The Democrat-controlled House Natural Resources Committee will not remove “so help you God” from the oath taken, reversing course on a proposed rules draft that would have done so.
Fox News reported earlier this week on a draft of proposed rules for the Democrat-controlled committee that showed the phrase “so help you God” being deleted from the oath. However, on Wednesday both Democrat and Republican members of the House committee agreed to keep the phrase in the oath.
Democrat Representative Jefferson Van Drew of New Jersey, a member of the committee, said in a statement that it would be “hurtful and harmful” for the committee “to go out of our way to take it out.”
However, Democrat Representative Jared Huffman of California argued against the inclusion of God in the oath, saying that it violated the separation of church and state.
“All of these trappings of religion and God in these oaths certainly have not kept an awful lot of people from lying under oath,” stated Rep. Huffman, as reported by EWTN.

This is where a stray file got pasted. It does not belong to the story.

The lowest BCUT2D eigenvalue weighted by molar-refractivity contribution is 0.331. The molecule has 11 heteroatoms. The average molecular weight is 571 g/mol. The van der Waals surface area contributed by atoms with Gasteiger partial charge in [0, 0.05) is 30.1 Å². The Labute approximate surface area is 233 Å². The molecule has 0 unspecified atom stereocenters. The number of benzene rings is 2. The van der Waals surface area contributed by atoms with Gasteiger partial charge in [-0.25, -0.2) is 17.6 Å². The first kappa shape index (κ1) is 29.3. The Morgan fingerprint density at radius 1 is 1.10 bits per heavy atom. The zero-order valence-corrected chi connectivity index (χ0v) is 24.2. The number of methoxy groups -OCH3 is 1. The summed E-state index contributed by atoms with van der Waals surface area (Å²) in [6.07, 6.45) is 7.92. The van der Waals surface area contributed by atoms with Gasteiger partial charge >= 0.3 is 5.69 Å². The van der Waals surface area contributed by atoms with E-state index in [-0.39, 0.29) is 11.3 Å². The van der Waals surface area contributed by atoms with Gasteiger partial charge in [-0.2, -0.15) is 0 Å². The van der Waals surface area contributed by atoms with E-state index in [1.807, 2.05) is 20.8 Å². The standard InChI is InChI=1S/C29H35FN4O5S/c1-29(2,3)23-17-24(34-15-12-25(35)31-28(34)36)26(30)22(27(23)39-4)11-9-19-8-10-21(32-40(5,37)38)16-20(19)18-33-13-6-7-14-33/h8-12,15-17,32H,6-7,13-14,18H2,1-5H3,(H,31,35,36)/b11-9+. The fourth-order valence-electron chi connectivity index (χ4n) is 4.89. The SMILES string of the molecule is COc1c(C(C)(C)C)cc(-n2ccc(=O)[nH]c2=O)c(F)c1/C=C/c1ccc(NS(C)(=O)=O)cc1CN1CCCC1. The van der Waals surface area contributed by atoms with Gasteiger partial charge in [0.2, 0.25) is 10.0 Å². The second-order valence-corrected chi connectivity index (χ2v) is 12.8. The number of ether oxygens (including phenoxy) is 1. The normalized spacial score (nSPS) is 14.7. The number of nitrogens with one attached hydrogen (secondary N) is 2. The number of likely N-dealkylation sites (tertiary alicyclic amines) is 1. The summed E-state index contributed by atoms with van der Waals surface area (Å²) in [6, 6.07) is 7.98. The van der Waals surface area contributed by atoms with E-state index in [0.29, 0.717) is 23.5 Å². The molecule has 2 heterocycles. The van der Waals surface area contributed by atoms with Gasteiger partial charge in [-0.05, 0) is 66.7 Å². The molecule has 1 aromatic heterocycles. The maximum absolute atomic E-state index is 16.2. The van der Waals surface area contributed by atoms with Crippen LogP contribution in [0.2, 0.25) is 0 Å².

Headed by Democratic Congressman Raul Grijalva of Arizona, the Committee on Natural Resources seeks to help preserve the environment and defend the rights of indigenous populations.
When news broke about the proposed removal of God from the oath, many, including Representative Liz Cheney of Wyoming, a Republican committee member, denounced it.
“They really have become the party of Karl Marx,” said Rep. Cheney to Fox News. “It is incredible, but not surprising, that the Democrats would try to remove God from committee proceedings in one of their first acts in the majority.”
In his “Washington Update” on Wednesday, Family Research President Tony Perkins referred to the oath controversy as proof that House Speaker Nancy Pelosi and other elected Democrats have a “God problem.”
“In a nation whose motto is ‘In God We Trust,’ it is a sad commentary on the mindset of House Democratic leadership that removing God would even be considered,” stated Perkins.
“Although the House committee has reversed course, I believe it's important that Speaker Pelosi be put on notice that as Americans, we want and need the presence of God in our government.”
Many federal oaths reference God. However, the oath of office for the president of the United States does not include the phrase; instead, figures taking the oath have added it by tradition.
Correction: A previous version of this story incorrectly identified Liz Cheney as being a representative of Wisconsin. Cheney serves Wyoming, not Wisconsin.